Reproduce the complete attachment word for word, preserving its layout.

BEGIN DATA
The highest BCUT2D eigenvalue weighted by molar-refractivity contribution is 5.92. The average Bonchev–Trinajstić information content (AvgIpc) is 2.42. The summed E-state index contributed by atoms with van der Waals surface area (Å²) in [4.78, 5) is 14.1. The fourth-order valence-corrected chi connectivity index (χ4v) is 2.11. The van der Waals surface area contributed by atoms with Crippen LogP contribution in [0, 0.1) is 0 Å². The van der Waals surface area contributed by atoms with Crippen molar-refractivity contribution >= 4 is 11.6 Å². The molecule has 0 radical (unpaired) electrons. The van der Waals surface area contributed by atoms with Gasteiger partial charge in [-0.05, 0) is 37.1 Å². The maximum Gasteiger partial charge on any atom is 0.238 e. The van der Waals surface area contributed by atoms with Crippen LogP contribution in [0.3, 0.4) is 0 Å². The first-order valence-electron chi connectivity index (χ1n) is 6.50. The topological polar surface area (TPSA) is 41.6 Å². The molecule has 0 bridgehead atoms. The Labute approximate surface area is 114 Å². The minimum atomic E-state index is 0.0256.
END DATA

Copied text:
The highest BCUT2D eigenvalue weighted by molar-refractivity contribution is 5.92. The average Bonchev–Trinajstić information content (AvgIpc) is 2.42. The summed E-state index contributed by atoms with van der Waals surface area (Å²) in [4.78, 5) is 14.1. The fourth-order valence-corrected chi connectivity index (χ4v) is 2.11. The van der Waals surface area contributed by atoms with Crippen LogP contribution in [0, 0.1) is 0 Å². The van der Waals surface area contributed by atoms with Crippen molar-refractivity contribution >= 4 is 11.6 Å². The molecule has 0 radical (unpaired) electrons. The van der Waals surface area contributed by atoms with Gasteiger partial charge in [-0.05, 0) is 37.1 Å². The maximum Gasteiger partial charge on any atom is 0.238 e. The van der Waals surface area contributed by atoms with Crippen LogP contribution in [0.3, 0.4) is 0 Å². The first-order valence-electron chi connectivity index (χ1n) is 6.50. The topological polar surface area (TPSA) is 41.6 Å². The molecule has 0 bridgehead atoms. The Labute approximate surface area is 114 Å². The minimum atomic E-state index is 0.0256.